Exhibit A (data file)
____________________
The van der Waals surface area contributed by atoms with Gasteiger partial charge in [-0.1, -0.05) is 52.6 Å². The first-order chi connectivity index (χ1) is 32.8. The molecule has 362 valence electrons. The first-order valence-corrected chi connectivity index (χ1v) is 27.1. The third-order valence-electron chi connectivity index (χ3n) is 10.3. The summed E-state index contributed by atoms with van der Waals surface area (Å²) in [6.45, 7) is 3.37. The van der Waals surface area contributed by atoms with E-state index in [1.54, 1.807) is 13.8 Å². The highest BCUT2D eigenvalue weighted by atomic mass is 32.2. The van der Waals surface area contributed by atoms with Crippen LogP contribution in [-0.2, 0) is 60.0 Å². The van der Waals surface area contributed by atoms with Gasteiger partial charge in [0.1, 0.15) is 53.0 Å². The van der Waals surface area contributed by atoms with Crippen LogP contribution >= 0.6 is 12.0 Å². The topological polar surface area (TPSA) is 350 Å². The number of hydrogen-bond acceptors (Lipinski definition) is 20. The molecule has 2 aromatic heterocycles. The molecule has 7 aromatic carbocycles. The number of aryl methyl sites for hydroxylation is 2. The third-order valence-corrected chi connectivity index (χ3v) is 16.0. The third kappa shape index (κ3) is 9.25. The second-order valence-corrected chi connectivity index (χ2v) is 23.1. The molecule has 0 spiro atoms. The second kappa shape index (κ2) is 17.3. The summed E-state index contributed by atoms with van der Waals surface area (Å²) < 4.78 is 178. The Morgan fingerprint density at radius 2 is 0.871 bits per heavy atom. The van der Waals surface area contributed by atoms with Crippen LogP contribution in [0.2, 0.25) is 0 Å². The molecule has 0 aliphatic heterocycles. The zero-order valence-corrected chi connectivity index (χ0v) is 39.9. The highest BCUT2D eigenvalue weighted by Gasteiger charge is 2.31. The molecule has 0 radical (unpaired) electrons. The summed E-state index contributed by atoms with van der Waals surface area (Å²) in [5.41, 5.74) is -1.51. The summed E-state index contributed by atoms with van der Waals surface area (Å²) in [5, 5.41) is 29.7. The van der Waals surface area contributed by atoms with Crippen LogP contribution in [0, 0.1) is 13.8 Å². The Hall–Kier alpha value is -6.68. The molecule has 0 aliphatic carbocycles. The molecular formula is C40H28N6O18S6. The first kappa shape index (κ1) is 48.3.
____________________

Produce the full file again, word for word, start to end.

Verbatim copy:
The van der Waals surface area contributed by atoms with Gasteiger partial charge in [-0.1, -0.05) is 52.6 Å². The first-order chi connectivity index (χ1) is 32.8. The molecule has 362 valence electrons. The first-order valence-corrected chi connectivity index (χ1v) is 27.1. The third-order valence-electron chi connectivity index (χ3n) is 10.3. The summed E-state index contributed by atoms with van der Waals surface area (Å²) in [6.45, 7) is 3.37. The van der Waals surface area contributed by atoms with E-state index in [1.54, 1.807) is 13.8 Å². The highest BCUT2D eigenvalue weighted by atomic mass is 32.2. The van der Waals surface area contributed by atoms with Crippen LogP contribution in [-0.2, 0) is 60.0 Å². The van der Waals surface area contributed by atoms with Gasteiger partial charge in [0.1, 0.15) is 53.0 Å². The van der Waals surface area contributed by atoms with Crippen LogP contribution >= 0.6 is 12.0 Å². The topological polar surface area (TPSA) is 350 Å². The number of hydrogen-bond acceptors (Lipinski definition) is 20. The molecule has 2 aromatic heterocycles. The molecule has 7 aromatic carbocycles. The number of aryl methyl sites for hydroxylation is 2. The third-order valence-corrected chi connectivity index (χ3v) is 16.0. The third kappa shape index (κ3) is 9.25. The second-order valence-corrected chi connectivity index (χ2v) is 23.1. The molecule has 0 spiro atoms. The second kappa shape index (κ2) is 17.3. The summed E-state index contributed by atoms with van der Waals surface area (Å²) < 4.78 is 178. The Morgan fingerprint density at radius 2 is 0.871 bits per heavy atom. The van der Waals surface area contributed by atoms with Crippen LogP contribution in [0.2, 0.25) is 0 Å². The molecule has 0 aliphatic heterocycles. The zero-order valence-corrected chi connectivity index (χ0v) is 39.9. The highest BCUT2D eigenvalue weighted by Gasteiger charge is 2.31. The molecule has 0 radical (unpaired) electrons. The summed E-state index contributed by atoms with van der Waals surface area (Å²) in [5.41, 5.74) is -1.51. The summed E-state index contributed by atoms with van der Waals surface area (Å²) in [5, 5.41) is 29.7. The van der Waals surface area contributed by atoms with Crippen LogP contribution in [0, 0.1) is 13.8 Å². The Hall–Kier alpha value is -6.68. The molecule has 0 aliphatic carbocycles. The molecular formula is C40H28N6O18S6. The first kappa shape index (κ1) is 48.3.